image from Cephas Picture Library

Here is a wine that is on my "to drink" list. I can't tell you anything from personal experience but hope to be able to soon. I'm keeping an eye out for it but what I do know is that this grape is unusual in that it is one of the very, very few that actually produce red juice. The overwhelming majority of grapes, regardless of the colour of their skin, produce juice of roughly the same indistinct colour, a pale yellowish green.

For this reason, the originally French Alicante or more correctly Alicante Bouschet (in Portugal) or Garnacha Tintorera (in Spain), was prized in the past, mainly for the deep, dark colour of its juice which enabled winemakers to dilute and therefore stretch their wine yields, without the wine appearing "thin" or "light". This grape is also well known for its incredibly high yield. This was especially desirable during America's Prohibition period, when alcohol was outlawed and therefore, hard to come by. Under such circumstances, the Alicante Bouchet grape translated into a very tidy profit for Californian winemakers. It was also commonly used to darken other wines that lacked colour.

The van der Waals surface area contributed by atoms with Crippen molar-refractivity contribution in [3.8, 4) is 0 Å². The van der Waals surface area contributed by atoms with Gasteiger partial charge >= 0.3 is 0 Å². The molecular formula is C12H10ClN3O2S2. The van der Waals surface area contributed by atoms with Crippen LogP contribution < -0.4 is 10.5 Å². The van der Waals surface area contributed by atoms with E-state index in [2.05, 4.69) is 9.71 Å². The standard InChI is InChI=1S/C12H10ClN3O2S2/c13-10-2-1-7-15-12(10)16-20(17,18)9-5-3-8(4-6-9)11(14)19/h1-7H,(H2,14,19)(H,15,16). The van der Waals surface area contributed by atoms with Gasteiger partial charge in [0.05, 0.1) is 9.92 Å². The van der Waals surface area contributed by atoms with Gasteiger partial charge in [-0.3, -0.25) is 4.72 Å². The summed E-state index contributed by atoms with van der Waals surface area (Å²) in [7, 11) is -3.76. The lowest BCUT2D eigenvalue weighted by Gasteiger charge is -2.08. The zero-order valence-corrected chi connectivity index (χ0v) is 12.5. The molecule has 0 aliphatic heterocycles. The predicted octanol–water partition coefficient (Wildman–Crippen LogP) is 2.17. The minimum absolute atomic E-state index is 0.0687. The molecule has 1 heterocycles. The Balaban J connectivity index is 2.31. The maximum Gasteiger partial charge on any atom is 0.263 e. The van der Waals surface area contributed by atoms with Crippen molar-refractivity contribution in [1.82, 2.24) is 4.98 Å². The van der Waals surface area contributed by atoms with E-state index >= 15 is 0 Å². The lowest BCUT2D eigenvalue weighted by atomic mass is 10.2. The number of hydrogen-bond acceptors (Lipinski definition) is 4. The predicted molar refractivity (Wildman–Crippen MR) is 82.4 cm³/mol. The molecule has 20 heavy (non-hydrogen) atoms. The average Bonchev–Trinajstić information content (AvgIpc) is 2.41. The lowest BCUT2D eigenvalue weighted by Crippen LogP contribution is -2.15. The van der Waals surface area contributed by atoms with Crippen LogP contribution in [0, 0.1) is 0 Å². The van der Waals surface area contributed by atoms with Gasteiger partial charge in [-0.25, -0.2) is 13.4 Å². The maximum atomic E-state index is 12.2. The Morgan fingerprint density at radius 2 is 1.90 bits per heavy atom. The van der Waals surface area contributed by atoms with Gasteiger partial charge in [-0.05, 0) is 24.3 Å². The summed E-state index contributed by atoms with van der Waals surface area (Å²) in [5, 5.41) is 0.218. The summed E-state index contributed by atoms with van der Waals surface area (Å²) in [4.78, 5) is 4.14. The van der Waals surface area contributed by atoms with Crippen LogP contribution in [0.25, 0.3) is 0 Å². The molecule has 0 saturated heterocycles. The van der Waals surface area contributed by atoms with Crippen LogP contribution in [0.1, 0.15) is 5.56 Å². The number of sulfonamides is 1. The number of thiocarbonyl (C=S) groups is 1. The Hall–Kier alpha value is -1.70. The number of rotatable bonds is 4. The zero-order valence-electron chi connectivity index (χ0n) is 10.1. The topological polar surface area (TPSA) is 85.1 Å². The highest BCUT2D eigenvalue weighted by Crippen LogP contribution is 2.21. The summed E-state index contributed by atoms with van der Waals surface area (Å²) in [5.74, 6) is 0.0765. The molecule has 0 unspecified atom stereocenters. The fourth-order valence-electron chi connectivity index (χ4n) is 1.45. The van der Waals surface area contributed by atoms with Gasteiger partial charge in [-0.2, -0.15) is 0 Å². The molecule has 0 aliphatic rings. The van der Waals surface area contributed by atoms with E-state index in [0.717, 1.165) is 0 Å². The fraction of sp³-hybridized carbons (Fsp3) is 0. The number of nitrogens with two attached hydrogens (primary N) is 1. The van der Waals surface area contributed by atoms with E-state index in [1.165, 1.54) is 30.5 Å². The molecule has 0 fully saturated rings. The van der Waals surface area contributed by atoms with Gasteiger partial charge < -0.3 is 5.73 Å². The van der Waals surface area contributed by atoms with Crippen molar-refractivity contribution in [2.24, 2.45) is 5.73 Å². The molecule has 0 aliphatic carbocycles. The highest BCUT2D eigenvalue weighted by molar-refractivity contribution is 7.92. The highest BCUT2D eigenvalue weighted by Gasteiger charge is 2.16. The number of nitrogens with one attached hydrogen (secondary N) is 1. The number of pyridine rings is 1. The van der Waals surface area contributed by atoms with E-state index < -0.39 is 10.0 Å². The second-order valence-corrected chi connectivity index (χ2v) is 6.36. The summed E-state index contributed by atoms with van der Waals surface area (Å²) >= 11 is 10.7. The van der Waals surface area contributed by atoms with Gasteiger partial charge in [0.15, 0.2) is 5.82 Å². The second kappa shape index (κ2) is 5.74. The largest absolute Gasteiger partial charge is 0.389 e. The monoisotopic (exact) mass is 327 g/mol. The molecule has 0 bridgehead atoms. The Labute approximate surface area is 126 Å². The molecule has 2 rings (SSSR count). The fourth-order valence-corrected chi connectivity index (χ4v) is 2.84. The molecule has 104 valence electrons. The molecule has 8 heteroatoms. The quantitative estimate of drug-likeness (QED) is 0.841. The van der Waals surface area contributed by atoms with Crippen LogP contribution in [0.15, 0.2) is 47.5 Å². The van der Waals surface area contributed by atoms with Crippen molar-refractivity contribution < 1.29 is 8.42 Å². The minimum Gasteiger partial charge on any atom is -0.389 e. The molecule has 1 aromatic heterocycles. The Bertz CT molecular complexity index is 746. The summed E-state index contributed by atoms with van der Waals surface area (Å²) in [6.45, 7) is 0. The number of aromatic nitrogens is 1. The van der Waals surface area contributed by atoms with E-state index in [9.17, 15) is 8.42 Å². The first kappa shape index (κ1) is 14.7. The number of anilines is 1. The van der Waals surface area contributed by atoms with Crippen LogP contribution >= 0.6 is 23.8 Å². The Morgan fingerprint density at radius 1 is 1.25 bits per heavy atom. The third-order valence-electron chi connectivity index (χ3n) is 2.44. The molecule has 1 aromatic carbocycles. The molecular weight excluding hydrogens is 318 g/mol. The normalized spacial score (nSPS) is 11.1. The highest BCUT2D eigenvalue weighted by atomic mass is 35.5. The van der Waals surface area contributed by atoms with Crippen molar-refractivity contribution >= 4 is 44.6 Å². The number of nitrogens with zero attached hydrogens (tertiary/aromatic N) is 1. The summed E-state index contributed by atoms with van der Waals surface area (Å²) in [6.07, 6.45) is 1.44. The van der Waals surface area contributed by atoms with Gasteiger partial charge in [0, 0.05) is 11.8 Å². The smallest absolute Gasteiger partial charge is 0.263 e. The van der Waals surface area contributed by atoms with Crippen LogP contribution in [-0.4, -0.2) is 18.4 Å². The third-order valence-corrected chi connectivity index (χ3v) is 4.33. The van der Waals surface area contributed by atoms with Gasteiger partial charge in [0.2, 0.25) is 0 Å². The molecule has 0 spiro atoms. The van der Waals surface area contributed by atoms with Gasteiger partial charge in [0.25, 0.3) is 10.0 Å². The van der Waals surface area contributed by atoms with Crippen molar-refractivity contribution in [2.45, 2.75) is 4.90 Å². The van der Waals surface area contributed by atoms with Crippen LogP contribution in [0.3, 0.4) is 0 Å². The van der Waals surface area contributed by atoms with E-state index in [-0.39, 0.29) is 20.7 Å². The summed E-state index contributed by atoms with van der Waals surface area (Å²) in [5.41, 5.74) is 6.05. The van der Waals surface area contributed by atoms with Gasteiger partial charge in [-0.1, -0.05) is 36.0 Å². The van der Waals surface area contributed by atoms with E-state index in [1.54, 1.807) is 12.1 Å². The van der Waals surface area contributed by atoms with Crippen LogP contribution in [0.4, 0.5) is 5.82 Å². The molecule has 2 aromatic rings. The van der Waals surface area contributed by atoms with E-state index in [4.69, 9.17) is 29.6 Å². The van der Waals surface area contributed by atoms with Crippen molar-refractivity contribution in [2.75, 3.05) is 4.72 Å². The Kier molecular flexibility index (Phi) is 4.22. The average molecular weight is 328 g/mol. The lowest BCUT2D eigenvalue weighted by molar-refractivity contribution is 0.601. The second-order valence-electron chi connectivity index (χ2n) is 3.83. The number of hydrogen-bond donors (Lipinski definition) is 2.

Because of its inglorious past as a mainly blending and darkening wine, it has gained a reputation as a workhorse grape, rather than one that is worthy of being made into a varietal wine. However, well made specimens are said to fruity, subtly spicy, with the warm sweetness of vanilla and hints of leather. It has aging potential but remains approachable because of its generous but supple tannins. All of which sounds to me, like a wine I could easily appreciate. Can't wait.